At the same time, numerous leftists and others have falsely compared Chávez to the Castro regime in Cuba. But, like China and unlike Venezuela, Cuba is a deformed workers state. When Castro’s Rebel Army marched into Havana in January 1959, the bourgeois army and the rest of the capitalist state apparatus that had propped up the U.S.-backed Batista dictatorship shattered. In the face of the hostile encirclement of U.S. imperialism, in 1960-61 the Castro regime nationalized U.S.-owned and domestic capitalist property, marking the expropriation of the Cuban bourgeoisie as a class. This was a social revolution. The existence of the Soviet Union was crucial in providing both an economic lifeline and a military shield that helped stay the hand of the Yankee imperialist colossus just 90 miles away.
As revolutionary Trotskyists who fought for the unconditional military defense of the Soviet degenerated workers state and the deformed workers states of East and Central Europe against imperialism and capitalist counterrevolution, we apply this same program to the remaining deformed workers states of China, Cuba, Vietnam and North Korea. At the same time, we fight for workers political revolution to oust the Stalinist bureaucrats—whose dogma of “socialism in one country” serves to undermine the defense of the workers states—and to establish regimes based on workers democracy and revolutionary internationalism. Those who do not defend the existing gains of the working class cannot conquer new ones. Our military defense of the deformed workers states is part of our struggle for new October Revolutions. Key to our perspective is the fight to reforge Trotsky’s Fourth International as the world party of socialist revolution.
For Permanent Revolution!
The difference between idealistic young radicals who look to Chávez and the wizened opportunists is that the latter try to pass off support for Chávez as Marxism. Many radical intellectuals and reformist groups peddle Chávez’s invocation of Trotsky’s theory of permanent revolution as good coin. In this, they turn Trotsky’s theory on its head. Permanent revolution is predicated on the understanding that the bourgeoisie in countries of belated capitalist development, however radical sounding their regimes, are too weak, too fearful of the proletariat and too dependent on imperialist foreign capital, to resolve the problems of political democracy, agrarian revolution and independent national development. Instead, as was borne out in the 1917 Russian Revolution, the accomplishment of these tasks can only be carried out under the class rule of the proletariat.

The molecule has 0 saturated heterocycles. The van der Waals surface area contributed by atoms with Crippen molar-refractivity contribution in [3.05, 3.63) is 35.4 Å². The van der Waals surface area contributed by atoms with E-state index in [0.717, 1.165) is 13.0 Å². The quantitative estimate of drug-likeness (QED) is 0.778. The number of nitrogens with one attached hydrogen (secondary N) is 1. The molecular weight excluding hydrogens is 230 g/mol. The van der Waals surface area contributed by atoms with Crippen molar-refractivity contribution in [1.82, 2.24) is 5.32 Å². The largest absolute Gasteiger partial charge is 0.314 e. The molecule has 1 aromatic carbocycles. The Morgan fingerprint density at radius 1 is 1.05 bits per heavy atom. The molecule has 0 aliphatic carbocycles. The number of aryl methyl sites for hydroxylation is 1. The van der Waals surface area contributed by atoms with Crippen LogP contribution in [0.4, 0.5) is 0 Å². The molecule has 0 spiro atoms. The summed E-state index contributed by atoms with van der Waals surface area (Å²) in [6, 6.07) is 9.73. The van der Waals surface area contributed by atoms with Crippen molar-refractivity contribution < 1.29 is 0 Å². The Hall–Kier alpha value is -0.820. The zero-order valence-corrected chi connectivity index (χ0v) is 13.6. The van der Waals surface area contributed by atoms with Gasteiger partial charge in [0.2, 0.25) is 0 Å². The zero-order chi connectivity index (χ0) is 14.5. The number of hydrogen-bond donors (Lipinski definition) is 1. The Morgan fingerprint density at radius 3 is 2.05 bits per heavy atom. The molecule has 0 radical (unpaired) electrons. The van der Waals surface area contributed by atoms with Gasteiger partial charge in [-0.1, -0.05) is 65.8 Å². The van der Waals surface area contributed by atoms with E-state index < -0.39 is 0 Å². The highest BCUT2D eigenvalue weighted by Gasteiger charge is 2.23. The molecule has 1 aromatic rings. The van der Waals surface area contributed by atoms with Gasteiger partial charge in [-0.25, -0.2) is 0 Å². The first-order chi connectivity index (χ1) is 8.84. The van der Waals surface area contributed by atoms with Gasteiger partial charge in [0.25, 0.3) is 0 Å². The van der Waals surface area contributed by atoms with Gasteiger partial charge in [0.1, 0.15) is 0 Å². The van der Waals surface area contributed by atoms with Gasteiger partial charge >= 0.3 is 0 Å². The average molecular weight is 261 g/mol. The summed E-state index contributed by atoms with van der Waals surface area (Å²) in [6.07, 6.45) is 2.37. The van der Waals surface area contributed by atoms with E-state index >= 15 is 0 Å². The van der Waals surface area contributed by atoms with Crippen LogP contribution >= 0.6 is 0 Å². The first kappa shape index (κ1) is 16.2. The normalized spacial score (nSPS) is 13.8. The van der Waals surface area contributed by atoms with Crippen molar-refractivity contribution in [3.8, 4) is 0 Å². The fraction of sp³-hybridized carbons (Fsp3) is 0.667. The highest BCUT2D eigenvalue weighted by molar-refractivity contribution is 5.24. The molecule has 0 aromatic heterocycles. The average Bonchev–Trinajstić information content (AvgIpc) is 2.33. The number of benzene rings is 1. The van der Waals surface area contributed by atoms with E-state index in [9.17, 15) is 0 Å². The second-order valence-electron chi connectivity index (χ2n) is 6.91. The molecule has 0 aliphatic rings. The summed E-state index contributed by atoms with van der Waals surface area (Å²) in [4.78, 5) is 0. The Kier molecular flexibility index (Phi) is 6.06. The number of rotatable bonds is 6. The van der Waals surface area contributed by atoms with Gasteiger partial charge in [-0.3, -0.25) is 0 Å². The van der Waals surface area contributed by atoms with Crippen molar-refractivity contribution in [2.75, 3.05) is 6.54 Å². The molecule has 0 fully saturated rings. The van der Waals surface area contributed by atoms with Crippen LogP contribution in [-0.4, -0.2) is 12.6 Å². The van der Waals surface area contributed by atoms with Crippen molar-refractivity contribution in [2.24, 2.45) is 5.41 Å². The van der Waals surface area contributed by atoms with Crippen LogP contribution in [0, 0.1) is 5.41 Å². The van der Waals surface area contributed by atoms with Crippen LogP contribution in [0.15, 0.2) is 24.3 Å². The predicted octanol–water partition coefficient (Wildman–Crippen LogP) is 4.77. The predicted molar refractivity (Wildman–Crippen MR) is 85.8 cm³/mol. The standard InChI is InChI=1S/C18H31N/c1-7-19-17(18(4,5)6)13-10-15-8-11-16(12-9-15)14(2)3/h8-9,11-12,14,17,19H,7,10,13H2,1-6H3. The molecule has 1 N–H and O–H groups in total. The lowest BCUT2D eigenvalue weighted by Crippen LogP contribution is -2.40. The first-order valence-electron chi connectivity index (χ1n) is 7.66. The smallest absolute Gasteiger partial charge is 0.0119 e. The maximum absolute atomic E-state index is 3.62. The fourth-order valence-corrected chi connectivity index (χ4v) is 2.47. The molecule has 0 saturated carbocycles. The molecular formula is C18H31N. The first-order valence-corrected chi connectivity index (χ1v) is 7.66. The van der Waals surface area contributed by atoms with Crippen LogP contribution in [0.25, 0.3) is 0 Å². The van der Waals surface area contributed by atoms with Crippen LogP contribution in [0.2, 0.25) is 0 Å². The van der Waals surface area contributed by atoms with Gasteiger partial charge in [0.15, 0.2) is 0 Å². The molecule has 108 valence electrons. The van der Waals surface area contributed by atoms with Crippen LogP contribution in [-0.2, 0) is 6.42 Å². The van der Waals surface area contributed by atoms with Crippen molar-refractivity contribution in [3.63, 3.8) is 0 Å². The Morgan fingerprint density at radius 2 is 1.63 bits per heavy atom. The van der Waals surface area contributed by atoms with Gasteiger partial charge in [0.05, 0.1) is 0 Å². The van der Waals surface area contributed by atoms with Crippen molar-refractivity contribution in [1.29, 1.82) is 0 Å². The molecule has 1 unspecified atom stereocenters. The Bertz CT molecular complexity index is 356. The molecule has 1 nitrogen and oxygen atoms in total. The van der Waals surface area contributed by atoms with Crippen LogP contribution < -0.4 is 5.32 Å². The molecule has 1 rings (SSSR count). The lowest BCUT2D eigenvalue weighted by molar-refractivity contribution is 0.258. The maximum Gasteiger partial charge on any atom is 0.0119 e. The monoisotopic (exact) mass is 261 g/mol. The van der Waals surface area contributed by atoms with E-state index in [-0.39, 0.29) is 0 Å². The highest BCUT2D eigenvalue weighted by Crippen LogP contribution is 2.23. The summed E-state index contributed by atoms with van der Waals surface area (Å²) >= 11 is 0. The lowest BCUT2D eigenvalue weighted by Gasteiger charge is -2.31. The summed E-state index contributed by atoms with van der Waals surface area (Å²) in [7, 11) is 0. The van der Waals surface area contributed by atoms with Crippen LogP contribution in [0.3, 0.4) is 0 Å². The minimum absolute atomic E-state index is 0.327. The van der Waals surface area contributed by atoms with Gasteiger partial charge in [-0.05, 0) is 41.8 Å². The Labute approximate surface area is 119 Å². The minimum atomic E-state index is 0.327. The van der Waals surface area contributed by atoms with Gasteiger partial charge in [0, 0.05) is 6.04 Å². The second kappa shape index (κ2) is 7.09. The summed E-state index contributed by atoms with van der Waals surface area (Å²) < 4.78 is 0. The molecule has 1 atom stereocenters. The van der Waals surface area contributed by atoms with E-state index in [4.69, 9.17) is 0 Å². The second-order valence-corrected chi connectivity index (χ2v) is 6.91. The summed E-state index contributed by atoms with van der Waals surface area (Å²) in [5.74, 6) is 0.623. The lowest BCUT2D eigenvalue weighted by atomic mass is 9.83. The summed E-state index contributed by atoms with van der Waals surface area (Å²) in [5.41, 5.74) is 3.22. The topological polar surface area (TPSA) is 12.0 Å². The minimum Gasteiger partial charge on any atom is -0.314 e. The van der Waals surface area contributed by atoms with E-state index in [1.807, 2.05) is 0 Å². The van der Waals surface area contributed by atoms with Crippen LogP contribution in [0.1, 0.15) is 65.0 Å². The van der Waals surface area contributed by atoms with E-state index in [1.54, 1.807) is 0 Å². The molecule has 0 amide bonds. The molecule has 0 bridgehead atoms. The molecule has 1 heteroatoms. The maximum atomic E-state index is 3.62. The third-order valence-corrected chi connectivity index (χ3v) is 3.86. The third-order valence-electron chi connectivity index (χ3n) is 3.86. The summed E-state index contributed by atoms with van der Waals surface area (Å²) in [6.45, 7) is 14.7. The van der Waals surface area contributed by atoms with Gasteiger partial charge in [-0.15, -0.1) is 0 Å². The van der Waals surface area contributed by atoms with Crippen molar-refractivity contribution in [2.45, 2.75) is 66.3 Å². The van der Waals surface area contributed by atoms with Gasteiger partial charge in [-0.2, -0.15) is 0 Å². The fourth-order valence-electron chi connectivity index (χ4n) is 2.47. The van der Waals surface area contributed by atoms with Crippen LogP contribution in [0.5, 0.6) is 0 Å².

The conquest of power by the proletariat does not complete the socialist revolution, but only opens it by changing the direction of social development. The proletariat in power would expropriate the bourgeoisie as a class in order to establish a collectivized planned economy where production is based on social need rather than profit. But short of the international extension of the revolution, particularly to the advanced, industrialized imperialist centers, that social development will be arrested and ultimately reversed. The efforts of U.S. imperialism to bring down the Chávez regime underline the need for proletarian revolutionary internationalism, which is at the core of Trotsky’s theory of permanent revolution. The struggles of the proletariat in the semicolonial countries are necessarily intertwined with the fight for power by workers in the imperialist centers, not least in the U.S.
For all his populist rhetoric, Chávez is no less the class opponent of the victory of the workers and urban and rural poor than his neoliberal opponents. We seek to break the illusions of working people and the oppressed—both in Venezuela and internationally—that the bourgeois Chávez regime can be an agent of social revolution. In contrast, our political opponents accommodate and deepen such illusions. As we wrote in “Venezuela: Populist Nationalism vs. Proletarian Revolution” (WV No. 860, 9 December 2005):
“History will reserve a harsh verdict for those ‘leftists’ who promote one or another left-talking capitalist caudillo. The way forward for the downtrodden throughout the Americas does not lie through painting nationalist strongmen as revolutionaries and populist forays as revolutions. It lies instead in constructing national sections of a reforged Fourth International in the spirit of uncompromising revolutionary hostility to any and all kinds of capitalist rule. South of the Rio Bravo, such parties will have to be built in political struggle against widespread illusions in populism and nationalism. In the United States, the belly of the imperialist beast, a revolutionary workers party will be built in the struggle to break the proletariat from the Democratic and Republican parties of capital and to replace the pro-imperialist AFL-CIO tops with a class-struggle leadership.”